On Tue, 2009-06-23 at 10:44 +0200, Jörn Nettingsmeier wrote:
As far as I can tell any executable can get rt rights.
> and whatever you do, the moment the user loads a user-defined plugin
It does not depend on having a list of trusted applications.
> or am i missing something fundamental here? in which case please
I __think__ it goes like this - if this is wrong any gurus out there
please correct me (and I'm also writing this to help myself understand
the issues - it does not mean that I agree with everything :-):
You need SCHED_FIFO/SCHED_RR to get your audio processing thread to be
scheduled in time, but any program can wedge the machine by going into a
tight loop without yielding the processor (deliberately or through a
So RLIMIT_RTTIME is introduced to limit the time a process/user/whatever
(I don't know the details of how this works) can hog the cpu. So that
the machine now does not wedge permanently, and at least other processes
have a chance to run so that you/the system can kill the buggy program.
A buggy or malicious program that is given rt scheduling can still fork
processes very fast and DOS the computer anyway. So another kernel
feature is added to prevent _that_ by making a process drop rt
scheduling when it forks if the right option is selected (this is the
new feature that will be part of 2.6.31).
Existing userland mechanisms that authorize non-root use of SCHED_FIFO|
SCHED_RR don't/can't force use of RLIMIT_RTTIME or the new SCHED_OTHER
on fork flag. So __something__ is needed on userland...
(AFAIK nobody has written something addressing this before rtkit, I may
be wrong about this...)
An additional way of granting rt access is needed that will at least
give programs access to rt and at the same time force them to use the
flags that make it less likely a user process can hang the machine. I
think that is part of the goal of rtkit. It does that by honoring
requests from any program that wants to go rt only if the request has an
appropriate value for RLIMIT_RTTIME. And then rtkit grants the right but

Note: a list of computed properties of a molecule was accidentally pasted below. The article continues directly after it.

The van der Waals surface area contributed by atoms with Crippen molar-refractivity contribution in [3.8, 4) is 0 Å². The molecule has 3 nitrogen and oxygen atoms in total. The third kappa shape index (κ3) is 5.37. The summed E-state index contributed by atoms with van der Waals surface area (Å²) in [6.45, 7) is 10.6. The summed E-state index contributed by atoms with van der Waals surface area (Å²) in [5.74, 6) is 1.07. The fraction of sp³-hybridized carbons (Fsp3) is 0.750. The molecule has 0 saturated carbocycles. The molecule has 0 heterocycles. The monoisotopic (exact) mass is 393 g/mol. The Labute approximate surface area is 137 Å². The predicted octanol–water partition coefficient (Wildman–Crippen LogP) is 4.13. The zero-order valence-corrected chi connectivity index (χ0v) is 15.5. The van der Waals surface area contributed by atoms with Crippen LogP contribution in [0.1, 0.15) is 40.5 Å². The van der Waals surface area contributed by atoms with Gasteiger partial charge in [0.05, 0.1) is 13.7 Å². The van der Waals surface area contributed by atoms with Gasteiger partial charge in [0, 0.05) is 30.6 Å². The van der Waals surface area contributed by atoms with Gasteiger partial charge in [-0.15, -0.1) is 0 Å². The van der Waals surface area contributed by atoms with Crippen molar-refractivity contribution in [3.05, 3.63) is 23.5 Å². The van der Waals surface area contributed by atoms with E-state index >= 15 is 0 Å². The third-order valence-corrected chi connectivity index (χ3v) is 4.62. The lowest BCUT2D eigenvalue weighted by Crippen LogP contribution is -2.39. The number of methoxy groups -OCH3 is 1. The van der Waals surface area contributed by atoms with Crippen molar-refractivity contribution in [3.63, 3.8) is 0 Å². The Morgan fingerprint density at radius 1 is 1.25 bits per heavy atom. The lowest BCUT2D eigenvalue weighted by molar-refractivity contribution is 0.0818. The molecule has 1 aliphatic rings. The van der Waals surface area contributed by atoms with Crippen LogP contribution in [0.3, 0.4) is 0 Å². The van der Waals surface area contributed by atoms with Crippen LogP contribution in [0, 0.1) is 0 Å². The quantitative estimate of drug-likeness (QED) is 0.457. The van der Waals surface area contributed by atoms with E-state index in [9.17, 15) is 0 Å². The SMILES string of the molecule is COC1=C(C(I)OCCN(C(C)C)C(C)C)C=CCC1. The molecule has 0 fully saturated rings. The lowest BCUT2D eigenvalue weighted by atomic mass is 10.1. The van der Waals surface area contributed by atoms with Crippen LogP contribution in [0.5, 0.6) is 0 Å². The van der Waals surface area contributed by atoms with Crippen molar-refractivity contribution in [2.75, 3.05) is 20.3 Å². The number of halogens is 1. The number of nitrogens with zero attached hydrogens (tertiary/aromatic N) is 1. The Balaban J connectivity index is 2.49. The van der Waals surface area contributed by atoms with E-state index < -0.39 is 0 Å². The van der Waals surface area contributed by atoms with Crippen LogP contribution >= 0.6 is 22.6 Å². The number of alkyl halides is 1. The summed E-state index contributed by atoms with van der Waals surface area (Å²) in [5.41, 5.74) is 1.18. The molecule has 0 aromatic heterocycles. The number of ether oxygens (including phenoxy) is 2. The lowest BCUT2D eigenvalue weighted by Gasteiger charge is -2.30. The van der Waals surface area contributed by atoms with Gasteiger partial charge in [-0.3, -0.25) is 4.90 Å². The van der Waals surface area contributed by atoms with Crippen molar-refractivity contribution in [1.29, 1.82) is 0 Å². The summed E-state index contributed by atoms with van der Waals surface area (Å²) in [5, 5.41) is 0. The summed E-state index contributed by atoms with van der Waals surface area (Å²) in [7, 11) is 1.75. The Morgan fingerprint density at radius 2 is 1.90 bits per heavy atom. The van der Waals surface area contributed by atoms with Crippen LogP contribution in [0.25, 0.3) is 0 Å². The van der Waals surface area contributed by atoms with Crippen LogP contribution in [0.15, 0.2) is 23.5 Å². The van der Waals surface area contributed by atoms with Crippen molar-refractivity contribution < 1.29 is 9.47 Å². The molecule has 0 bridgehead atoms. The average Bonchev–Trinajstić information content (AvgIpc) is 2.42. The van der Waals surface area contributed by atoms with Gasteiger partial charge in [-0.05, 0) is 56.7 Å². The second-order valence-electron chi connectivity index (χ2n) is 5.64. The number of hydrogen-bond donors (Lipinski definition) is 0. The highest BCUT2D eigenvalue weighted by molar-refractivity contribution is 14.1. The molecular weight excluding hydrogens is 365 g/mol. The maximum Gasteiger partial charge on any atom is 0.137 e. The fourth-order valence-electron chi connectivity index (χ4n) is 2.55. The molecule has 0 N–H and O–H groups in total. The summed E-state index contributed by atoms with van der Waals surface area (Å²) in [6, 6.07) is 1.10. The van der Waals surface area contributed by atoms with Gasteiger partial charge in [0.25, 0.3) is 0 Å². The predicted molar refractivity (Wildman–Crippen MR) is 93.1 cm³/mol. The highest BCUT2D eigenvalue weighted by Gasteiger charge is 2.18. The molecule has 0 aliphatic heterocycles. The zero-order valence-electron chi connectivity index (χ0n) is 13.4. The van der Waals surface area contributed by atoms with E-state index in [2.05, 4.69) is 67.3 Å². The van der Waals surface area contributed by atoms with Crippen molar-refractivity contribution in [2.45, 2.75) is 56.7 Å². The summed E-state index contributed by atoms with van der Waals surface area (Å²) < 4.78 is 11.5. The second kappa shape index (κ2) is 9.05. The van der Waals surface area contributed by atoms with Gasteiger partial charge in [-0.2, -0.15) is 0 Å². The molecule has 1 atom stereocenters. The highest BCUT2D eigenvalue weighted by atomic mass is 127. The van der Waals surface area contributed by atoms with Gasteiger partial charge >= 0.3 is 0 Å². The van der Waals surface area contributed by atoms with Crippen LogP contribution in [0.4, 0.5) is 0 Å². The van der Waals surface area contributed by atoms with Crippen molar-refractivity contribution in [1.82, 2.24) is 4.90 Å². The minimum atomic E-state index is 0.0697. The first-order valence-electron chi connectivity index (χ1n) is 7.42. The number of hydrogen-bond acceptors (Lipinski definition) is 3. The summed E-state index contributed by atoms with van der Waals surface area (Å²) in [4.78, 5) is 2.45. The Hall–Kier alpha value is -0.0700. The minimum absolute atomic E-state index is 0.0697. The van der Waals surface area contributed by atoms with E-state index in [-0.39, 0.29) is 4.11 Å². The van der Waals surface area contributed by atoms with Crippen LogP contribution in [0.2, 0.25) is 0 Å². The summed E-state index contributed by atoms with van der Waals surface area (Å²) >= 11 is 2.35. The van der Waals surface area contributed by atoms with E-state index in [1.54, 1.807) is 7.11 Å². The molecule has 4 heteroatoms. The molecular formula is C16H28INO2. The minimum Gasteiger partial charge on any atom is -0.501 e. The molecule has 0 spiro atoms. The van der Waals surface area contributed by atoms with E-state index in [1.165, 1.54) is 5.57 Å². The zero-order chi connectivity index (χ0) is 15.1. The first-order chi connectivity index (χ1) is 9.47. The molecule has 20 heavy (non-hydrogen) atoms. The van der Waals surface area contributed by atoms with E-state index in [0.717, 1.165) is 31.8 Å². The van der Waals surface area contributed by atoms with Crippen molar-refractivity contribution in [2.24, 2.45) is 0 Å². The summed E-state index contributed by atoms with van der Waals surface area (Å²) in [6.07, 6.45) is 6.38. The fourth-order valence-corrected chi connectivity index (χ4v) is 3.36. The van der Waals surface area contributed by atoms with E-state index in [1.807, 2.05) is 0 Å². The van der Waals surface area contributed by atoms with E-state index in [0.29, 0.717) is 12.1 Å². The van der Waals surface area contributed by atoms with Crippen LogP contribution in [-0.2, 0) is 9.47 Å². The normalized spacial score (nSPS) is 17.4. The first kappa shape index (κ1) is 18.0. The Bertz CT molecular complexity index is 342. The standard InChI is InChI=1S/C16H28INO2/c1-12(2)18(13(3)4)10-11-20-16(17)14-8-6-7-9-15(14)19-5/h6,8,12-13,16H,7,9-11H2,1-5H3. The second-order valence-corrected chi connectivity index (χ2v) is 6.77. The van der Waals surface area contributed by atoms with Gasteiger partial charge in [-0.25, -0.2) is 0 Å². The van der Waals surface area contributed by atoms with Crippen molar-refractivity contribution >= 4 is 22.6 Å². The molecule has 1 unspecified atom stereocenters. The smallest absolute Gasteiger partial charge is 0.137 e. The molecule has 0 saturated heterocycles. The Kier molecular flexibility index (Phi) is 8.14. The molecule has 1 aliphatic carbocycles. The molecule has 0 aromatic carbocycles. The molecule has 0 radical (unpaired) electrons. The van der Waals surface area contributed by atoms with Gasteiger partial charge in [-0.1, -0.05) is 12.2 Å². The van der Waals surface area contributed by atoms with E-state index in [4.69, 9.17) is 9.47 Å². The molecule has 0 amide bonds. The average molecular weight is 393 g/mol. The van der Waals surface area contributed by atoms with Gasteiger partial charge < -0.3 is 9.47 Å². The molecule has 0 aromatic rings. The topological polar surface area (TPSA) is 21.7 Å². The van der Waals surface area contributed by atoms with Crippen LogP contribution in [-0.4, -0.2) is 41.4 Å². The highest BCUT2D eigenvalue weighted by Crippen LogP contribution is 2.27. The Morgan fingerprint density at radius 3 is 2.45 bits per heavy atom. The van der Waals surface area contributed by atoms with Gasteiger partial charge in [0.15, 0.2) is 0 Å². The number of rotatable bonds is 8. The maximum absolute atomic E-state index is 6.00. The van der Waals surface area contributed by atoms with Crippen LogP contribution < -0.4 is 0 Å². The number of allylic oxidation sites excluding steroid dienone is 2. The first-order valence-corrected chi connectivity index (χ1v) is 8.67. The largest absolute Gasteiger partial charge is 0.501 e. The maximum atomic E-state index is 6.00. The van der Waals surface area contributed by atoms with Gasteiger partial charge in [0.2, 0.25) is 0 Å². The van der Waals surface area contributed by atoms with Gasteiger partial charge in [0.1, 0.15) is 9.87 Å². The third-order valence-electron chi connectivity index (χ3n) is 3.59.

it additionally forces the SCHED_OTHER on fork flag on the process
Still not enough of course
[[not enough for a general purpose desktop that is _reasonably safe_
from hanging from either bugs in programs or malicious attacks]]
But a process could fork processes that actually request rt and then DOS
the computer in the same way as before...
But then, as you have a single point of entry that intercepts requests
to have rt scheduling you can deliberately throttle down buggy or
malicious programs that would still hang the machine. This is
necessarily heuristics driven (how many times per second, how many
requests total, etc, etc). As it is heuristics then a sufficiently
clever program might be able to get around that, I don't know. As a last
resort a watchdog system is there to help.
I think that's about it (at least what I can understand).
As this is userland there is no silver bullet that will kill the problem
for good. At least not one I can think of. And I can't think of anything
in kernel land either that will get rid of the basic problem (but I have
not thought very hard about either, I try and very soon it starts to
I guess there would be many other ways of doing this in userland, but
that would need somebody to go ahead and write them!
In a desktop world, as a plain user, I would like to have a system where
I can play sound without excessive latency and without clicks and be
reasonably safe from buggy or malicious programs being able to crash my
computer, and without having to configure things by hand to get that.
That would seem to require both kernel and userland support. I would
also like to be able to use whatever system is in place to be able to
get Jack to work as designed, without whatever software is in place
interfering with it. In the end both regular desktop apps and jack would
work out of the box...
> btw, i'm not quite sure what RTLIMIT_RTTIME is supposed to do. you
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